Shri Nishadraj Ghat is between Jain and Panchkot Ghats. The name is important because it also tells a lot about the demographics. Our first brush with the ghat and the locality was due to Chaubey Sir’s Coaching Centre. We, the students of class eight of Bengali Tola Inter College, around 1990’s had suddenly agreed upon one thing unanimously: in order to cross the turbulent river of Maths, we needed the boat of coaching. Chaubey Sir was the most popular and successful Maths teacher of the neighbourhood (I daren’t call him the best of the school because I’m sure, Arnab and Biplab are going to oppose and prove Chatterjee Sir the best). Moreover, he was my father’s old class mate. So, for three years, we went to Chaubey Sir’s Coaching Centre.
Rakesh used to come to my place with his bicycle and from there we used to go to our coaching centre, every morning, six days a week. I made a new friend there: Pramod. It was he who gave me the idea of using ghats for moving from one place to another in Kasi. He showed me the narrow gali from our coaching centre to Nishadraj Ghat, and opened a new world of riverside explorations. From then onwards, I started using ghats to go to the coaching centre, market (Kedar Ghat and occasionally Dashashwamedh Ghat).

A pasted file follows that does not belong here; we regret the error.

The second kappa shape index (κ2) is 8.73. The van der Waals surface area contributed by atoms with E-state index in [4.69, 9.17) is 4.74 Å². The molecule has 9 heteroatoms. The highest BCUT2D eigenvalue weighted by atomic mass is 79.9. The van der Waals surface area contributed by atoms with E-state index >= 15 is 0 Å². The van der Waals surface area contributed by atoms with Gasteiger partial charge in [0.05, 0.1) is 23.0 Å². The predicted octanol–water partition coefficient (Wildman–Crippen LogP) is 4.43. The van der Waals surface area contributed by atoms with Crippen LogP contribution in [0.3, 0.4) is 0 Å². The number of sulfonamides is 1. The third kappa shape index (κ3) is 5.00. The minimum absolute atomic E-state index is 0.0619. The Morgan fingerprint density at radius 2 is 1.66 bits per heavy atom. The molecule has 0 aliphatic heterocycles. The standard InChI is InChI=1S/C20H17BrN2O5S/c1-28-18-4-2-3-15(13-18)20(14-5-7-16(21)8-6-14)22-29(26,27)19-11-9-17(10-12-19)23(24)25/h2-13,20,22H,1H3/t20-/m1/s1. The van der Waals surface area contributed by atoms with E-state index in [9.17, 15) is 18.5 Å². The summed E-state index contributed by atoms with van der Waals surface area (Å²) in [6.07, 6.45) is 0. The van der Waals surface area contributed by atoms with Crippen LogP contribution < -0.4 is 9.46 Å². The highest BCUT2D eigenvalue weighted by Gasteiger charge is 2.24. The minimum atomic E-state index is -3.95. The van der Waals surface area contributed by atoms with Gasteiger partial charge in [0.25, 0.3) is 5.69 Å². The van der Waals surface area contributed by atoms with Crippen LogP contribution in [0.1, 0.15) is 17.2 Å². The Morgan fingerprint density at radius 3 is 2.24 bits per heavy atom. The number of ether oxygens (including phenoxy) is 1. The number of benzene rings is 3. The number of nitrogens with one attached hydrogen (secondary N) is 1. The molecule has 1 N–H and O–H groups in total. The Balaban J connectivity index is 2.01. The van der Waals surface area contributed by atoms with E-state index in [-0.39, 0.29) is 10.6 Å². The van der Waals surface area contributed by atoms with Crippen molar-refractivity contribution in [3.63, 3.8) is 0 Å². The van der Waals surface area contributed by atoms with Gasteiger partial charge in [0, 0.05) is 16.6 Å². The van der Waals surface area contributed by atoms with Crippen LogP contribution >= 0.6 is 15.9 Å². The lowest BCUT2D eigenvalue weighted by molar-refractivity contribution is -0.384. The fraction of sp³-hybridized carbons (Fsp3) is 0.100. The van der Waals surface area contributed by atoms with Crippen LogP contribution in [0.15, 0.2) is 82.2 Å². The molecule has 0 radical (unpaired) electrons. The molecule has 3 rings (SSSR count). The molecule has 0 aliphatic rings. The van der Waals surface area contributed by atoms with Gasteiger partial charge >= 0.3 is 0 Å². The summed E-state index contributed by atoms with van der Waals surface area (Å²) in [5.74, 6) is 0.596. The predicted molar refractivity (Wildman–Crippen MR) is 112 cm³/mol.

But this post is about the ghat we began with. Nishadraj was a friend of Lord Ram and I think it is his temple that gives the ghat its name. The boat men, called mallah, trace their lineage from the mythical king or from the Nishad tribe of the old. The temple is in an area that has a high concentration of the households of boat men. We, as young boys, were acquainted with them and their ways when we used to go to the temple and ghat, generally when there were free periods in our coaching.
People used to play canvas ball cricket on the broad area at the end of the stairs. They still do. We used to go to the small enclosed semi-lawn of Panchkot Ghat from this ghat and used to play there too.